When it takes effect: May 5, 2021
When it was passed: March 11, 2021
Other notes: The affirmative defenses are not available where the organization had advanced notice of a cybersecurity threat or risk. The law also states that it does not provide for a private right of action for failing to comply (thus private citizens may not sue organizations who don’t implement cybersecurity programs that meet the requirements spelled out within the law).
California Consumer Privacy Act Amendments
What it does: The amendments update the California Consumer Privacy Act (passed in 2018) to include three general changes relating to a consumer’s right to opt out of the selling of their personal information, and one change to authorized agent requests for information related to a consumer’s personal information.
The three changes relating to a consumer’s right to opt out of the selling of their information include the following:
- Any business that sells personal information that it collected offline must now inform consumers in an offline method of their right to opt out, including instructions on how to do so.
- Authorizes the use of a specific “opt-out” icon that can be used in addition to posting the notice of the right to opt out (but not in lieu of that notice).
- Mandates that a business’s method for consumer request submissions to opt out must be easy to execute, require minimal steps, and not designed in a way that purposefully or substantially subverts or impairs a consumer’s choice to opt out.
The change regarding authorized agent requests to a business on behalf of a consumer related to the consumer’s personal information includes the following:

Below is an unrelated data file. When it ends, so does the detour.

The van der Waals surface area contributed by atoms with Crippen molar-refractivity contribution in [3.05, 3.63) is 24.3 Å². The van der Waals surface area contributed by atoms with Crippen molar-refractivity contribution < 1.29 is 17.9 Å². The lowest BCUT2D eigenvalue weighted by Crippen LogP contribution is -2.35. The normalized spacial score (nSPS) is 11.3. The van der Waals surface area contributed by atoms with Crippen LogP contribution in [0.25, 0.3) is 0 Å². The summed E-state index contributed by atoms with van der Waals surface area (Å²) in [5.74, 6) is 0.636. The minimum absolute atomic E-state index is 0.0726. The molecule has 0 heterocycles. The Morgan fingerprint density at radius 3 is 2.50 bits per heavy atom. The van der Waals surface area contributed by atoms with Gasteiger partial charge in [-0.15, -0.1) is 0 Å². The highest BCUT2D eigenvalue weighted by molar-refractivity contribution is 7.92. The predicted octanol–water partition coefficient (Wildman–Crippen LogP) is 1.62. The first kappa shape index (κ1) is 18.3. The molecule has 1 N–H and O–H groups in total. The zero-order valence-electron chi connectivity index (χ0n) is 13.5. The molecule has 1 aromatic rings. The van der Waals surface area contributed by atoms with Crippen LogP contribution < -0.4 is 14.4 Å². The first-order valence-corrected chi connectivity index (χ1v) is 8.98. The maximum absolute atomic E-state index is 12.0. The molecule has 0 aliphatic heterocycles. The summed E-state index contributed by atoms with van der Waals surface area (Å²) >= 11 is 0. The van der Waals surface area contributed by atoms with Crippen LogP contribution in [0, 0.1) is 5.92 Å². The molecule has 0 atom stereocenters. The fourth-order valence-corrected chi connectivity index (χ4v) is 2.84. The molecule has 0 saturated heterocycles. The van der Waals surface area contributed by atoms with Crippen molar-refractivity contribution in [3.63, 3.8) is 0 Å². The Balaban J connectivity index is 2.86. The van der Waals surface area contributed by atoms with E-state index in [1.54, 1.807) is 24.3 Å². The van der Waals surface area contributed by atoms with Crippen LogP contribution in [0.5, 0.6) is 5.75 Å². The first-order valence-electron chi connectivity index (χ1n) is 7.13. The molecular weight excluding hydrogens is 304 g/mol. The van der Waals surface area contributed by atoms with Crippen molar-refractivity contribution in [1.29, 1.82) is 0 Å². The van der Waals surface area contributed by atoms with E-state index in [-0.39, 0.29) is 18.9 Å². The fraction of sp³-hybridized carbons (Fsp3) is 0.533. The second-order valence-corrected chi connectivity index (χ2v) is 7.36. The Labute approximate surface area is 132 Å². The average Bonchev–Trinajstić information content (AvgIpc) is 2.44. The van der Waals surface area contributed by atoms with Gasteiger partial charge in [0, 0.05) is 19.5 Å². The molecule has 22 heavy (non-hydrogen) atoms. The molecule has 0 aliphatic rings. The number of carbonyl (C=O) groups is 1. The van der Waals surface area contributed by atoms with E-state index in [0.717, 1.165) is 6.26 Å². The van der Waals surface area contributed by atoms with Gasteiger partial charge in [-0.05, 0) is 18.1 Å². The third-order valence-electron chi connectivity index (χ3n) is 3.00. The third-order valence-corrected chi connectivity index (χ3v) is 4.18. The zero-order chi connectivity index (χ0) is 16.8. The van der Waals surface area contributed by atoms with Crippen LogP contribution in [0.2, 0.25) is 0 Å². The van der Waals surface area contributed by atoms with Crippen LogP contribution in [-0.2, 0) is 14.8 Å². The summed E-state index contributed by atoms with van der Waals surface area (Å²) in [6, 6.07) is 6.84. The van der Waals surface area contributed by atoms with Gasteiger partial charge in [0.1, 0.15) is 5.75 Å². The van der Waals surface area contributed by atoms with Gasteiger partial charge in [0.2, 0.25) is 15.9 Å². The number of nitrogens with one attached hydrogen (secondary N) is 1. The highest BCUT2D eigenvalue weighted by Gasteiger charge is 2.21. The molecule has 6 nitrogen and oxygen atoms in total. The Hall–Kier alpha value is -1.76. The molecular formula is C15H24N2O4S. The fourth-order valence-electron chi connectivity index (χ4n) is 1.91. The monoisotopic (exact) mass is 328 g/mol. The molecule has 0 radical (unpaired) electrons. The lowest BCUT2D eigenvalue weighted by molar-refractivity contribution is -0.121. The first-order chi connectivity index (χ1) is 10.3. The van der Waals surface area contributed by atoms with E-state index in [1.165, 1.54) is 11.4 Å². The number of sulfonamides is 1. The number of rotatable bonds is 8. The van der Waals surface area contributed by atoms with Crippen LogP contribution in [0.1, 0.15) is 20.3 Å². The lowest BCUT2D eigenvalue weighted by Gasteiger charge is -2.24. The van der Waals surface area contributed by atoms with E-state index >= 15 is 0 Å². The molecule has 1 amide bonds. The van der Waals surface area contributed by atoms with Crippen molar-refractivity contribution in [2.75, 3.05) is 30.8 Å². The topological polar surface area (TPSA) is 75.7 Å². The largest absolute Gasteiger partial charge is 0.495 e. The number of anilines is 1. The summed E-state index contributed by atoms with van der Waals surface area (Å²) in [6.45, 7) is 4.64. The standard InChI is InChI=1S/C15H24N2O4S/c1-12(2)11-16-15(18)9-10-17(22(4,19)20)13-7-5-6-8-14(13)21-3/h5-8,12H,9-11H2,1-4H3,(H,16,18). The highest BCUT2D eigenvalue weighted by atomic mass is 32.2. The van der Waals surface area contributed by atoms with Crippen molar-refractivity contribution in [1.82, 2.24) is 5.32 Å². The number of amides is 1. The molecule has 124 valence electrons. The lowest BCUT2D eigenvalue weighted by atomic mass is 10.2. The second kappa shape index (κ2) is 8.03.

When a consumer uses an authorized agent to submit a request for information about the personal data a company has collected from the consumer (or requests to change or delete that personal data), the responding business may now require the authorized agent to provide proof that the consumer gave the agent signed permission to submit the request. The business may also require the consumer to do either of the following:
(1) Verify their own identity directly with the business.
(2) Directly confirm with the business that they provided the authorized agent permission to submit the request.
This is a change from the previous version of the law, which mandated that the consumer provide the authorized agent’s signed permission, in addition to the other two requirements listed above.
Who it applies to: All California residents have rights under the CCPA. Any for-profit business that does business in California and meets any of the following criteria must comply with the CCPA:
- Has a gross annual revenue of over $25 million.
- Buys, receives, or sells the personal information of 50,000 or more California residents, households, or devices; or
- Derives 50% or more of their annual revenue from selling California residents’ personal information.
When it takes effect: March 15, 2021
When it was passed: March 15, 2021
New Standard Contractual Clauses (SCCs) Issued by the European Commission
What it Does: The SCCs are a contractual device used to help ensure that personal data transferred outside the EU is kept secure and complies with GDPR requirements, wherein the entity receiving the data contractually agrees to protect the transferred personal data according to stringent GDPR requirements. After the 2020 invalidation of the EU-US Privacy Shield, SCCs are now one of the only viable GDPR-compliant methods for entities within the US to receive personal data from entities in Europe.